This book raises issues which may not be apparent from the table of contents.
It sketches some of the difficulties faced by our civilization—a civilization which might be perhaps described as aiming at humaneness and reasonableness, at equality and freedom; a civilization which is still in its infancy, as it were, and which continues to grow in spite of the fact that it has been so often betrayed by so many of the intellectual leaders of mankind. It attempts to show that this civilization has not yet fully recovered from the shock of its birth—the transition from the tribal or ‘closed society’, with its submission to magical forces, to the ‘open society’ which sets free the critical powers of man. It attempts to show that the shock of this transition is one of the factors that have made possible the rise of those reactionary movements which have tried, and still try, to overthrow civilization and to return to tribalism. And it suggests that what we call nowadays totalitarianism belongs to a tradition which is just as old or just as young as our civilization itself. It tries thereby to contribute to our understanding of totalitarianism, and of the significance of the perennial fight against it.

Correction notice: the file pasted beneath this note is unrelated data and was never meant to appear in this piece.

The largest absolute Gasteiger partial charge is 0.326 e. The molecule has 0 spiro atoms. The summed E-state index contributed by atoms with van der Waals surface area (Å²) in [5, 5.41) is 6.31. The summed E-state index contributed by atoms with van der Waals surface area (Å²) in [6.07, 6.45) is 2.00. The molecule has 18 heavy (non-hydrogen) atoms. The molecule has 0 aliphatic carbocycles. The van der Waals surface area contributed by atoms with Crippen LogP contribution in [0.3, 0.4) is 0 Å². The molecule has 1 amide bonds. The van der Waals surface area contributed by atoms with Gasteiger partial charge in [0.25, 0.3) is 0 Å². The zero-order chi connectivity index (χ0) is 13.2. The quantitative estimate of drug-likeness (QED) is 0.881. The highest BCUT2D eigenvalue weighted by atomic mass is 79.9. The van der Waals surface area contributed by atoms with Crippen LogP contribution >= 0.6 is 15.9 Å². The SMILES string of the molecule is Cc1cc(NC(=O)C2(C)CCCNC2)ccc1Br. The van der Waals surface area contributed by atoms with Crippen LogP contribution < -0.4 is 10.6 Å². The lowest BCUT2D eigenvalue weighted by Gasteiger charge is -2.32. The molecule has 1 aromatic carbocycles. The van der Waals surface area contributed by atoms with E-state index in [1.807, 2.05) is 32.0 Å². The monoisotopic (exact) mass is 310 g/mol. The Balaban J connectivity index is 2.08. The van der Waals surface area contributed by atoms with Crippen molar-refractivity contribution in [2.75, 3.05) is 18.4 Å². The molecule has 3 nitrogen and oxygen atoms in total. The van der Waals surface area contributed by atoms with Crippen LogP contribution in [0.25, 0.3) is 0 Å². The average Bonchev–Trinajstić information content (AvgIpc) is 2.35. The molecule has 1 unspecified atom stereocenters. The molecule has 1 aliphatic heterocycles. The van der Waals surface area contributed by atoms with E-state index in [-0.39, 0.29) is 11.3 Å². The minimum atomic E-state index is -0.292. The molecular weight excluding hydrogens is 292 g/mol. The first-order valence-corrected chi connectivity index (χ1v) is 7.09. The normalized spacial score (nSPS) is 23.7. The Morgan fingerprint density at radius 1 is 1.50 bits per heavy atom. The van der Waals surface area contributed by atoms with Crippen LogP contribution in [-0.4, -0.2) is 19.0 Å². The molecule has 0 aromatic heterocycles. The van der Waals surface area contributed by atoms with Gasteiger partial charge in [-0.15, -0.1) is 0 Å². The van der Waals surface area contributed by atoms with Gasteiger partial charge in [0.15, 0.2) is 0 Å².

It further tries to examine the application of the critical and rational methods of science to the problems of the open society. It analyses the principles of democratic social reconstruction, the principles of what I may term ‘piecemeal social engineering’ in opposition to ‘Utopian social engineering’. And it tries to clear away some of the obstacles impeding a rational approach to the problems of social reconstruction. It does so by criticizing those social philosophies which are responsible for the widespread prejudice against the possibilities of democratic reform. [Introduction]